Esther 9:5, Question 3. What does the verse mean stating “they did to their enemies as they wanted?”

  • Considering the Jews’ natural dislike of violence, this verse’s description that “they did to their enemies as they wanted,” seemingly without regard for the rules of engagement, appears strangely out of character.
  • Rav Yechezkiel Levenstein writes that the verse can be read as “they, the Jews, did to their enemies as they – the enemies – wanted,” or that they treated them with respect rather than killed them.
  • In a similar reading, the Alshich and the Vilna Gaon suggest that the verse can be read as “they did to their enemies as they – the enemies – wanted to do to them.”
  • Also, the Yosef Lekach writes that the Jews took the spoils in the small towns because “they, the Jews, did to their enemies as they (the Jews) wanted,” and not as Mordechai wanted.
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Esther 9:5, Question 2. Why does the verse mention different methods of killing?

  • According to the Midrash, the Jews killed the enemies inside their houses with the sword, but killed those who were outside with other methods. Those who were hiding needed to be brought out to the battlefield.
  • The Alshich explains that some gentiles openly threatened the Jews, while others harbored hate privately. Each group received a punishment commensurate with their behavior – some were wounded with the sword, some were killed, and yet others were destroyed together with their possessions.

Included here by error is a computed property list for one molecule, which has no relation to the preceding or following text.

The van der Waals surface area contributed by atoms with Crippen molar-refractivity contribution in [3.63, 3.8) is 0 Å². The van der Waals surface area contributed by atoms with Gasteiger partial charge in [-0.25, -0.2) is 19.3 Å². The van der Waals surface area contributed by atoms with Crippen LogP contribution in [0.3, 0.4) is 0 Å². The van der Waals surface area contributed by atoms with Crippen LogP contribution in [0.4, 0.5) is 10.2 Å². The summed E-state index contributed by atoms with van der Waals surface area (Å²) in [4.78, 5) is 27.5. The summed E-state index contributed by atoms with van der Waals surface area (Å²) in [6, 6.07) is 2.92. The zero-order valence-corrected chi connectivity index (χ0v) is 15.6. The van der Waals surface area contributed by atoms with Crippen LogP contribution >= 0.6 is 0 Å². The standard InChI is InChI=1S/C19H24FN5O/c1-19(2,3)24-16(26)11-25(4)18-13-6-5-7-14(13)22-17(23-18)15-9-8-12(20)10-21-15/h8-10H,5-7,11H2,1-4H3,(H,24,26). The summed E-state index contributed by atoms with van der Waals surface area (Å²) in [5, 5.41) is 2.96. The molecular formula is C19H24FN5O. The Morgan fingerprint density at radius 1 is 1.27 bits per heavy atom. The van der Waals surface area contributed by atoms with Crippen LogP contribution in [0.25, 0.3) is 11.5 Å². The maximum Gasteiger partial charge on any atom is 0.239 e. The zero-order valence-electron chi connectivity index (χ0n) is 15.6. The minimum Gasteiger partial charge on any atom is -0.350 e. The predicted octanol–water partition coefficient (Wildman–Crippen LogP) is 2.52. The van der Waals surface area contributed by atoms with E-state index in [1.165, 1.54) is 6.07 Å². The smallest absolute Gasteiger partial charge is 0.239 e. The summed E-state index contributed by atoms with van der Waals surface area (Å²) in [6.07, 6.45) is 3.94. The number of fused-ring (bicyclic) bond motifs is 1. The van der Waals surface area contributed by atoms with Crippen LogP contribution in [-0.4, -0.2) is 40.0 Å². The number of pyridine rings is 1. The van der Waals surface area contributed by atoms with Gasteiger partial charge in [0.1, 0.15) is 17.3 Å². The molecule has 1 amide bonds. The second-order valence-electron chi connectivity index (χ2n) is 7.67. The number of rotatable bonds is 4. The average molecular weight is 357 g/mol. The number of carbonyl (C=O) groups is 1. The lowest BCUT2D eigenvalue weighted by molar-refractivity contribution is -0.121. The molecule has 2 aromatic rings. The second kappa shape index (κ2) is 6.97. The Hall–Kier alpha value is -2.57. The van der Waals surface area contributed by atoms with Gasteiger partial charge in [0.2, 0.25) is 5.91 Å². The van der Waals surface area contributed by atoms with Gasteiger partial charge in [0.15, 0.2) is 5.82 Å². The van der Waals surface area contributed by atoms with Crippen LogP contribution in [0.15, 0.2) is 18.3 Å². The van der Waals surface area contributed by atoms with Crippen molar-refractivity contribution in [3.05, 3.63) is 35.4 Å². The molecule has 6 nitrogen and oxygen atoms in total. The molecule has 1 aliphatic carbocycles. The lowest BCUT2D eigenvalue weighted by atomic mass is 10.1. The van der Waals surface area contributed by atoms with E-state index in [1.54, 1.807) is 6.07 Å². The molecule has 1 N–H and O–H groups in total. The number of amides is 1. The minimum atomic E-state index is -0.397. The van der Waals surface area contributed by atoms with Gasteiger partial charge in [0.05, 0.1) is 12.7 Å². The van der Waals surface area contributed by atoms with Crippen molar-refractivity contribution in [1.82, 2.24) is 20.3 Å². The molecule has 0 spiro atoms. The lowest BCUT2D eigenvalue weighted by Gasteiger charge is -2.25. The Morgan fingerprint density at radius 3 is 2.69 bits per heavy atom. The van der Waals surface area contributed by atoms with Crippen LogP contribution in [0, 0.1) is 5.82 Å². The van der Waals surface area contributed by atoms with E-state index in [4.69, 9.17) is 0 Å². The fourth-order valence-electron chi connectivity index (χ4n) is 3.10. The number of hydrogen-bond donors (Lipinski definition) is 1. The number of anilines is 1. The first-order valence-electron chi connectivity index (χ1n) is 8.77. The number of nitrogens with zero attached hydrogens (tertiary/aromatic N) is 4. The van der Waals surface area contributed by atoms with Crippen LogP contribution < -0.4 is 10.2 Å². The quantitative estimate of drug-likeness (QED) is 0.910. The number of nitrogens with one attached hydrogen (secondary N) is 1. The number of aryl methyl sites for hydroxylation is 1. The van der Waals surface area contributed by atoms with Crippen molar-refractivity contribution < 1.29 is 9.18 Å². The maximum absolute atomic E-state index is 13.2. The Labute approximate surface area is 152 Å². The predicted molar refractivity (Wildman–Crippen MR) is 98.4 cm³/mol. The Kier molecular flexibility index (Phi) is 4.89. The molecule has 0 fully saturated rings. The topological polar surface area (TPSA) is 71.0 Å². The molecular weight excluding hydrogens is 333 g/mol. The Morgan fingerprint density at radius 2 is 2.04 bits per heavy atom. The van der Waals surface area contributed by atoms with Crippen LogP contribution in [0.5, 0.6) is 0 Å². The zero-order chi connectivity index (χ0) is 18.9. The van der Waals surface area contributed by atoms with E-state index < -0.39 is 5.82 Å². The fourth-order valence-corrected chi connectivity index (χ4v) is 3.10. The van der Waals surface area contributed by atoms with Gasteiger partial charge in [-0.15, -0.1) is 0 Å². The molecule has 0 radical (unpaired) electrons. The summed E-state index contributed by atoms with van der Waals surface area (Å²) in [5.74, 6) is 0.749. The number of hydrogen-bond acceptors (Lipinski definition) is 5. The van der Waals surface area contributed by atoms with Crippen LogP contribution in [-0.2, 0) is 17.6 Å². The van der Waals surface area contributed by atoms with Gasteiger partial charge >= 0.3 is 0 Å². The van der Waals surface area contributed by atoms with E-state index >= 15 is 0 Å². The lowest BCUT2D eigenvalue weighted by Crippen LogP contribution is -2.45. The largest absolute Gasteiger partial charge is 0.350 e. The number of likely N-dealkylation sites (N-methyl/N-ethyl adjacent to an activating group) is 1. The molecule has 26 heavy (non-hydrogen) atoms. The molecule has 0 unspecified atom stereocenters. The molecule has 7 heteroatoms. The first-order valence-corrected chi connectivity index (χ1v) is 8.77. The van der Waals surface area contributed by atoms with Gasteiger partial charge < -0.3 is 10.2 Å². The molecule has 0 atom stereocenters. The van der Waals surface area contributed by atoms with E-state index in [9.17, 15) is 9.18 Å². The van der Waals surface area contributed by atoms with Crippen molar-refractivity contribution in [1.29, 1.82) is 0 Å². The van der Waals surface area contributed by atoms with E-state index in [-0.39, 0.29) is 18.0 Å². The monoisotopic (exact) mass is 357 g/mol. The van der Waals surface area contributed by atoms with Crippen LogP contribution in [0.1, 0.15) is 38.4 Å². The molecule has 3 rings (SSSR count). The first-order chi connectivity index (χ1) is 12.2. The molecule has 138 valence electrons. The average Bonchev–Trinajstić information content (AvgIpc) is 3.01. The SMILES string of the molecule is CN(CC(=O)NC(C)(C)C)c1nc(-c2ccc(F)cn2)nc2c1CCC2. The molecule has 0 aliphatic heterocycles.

• The Maharal points out that hitting the enemies with the sword could potentially kill them, and once they are killed, they may need to be buried. But once they are destroyed, the enemies are gone.
  • R’ Moshe Katzenellenbogen writes that, in big cities, Jews could only kill bigger, more obvious enemies. In the smaller cities, the Jews stripped the weaker leaders of their power and humiliated them.
  • The Vilna Gaon explains these three methods were utilized at different stages of the battle. During the first stage, the Jews used swords, then graduated to burning those hiding out of the buildings, and finally arrested the residents.
  • The Ben Ish Chai points out that the rearranged initial letters (not counting the article letter vuv‘s) of makas cherev vi’hereg vi’avdal (“striking of the sword, and killed, and destroyed”) spell out the word emcheh (“I will destroy”). H-Shem (Shemos 17:14) uses this very word in His promise to eradicate Amalek, the nation responsible for this massacre. He also points out that these three expressions parallel Haman’s plan (Esther 3:13) to kill, destroy, and annihilate the Jews. The Jews merited to overcome this triple fate by fasting for three days (Esther 4:16).
  • R’ Dovid Feinstein writes that the destruction in this verse refers to the Jews destroyed the property of their enemies. This was done to demonstrate that their intent was not to conquer the wealth of others. Perhaps this was also intentionally contrary to Achasverosh’s order (Esther 4:11) in order to have the excuse that they could not take the possessions, since they were destroyed.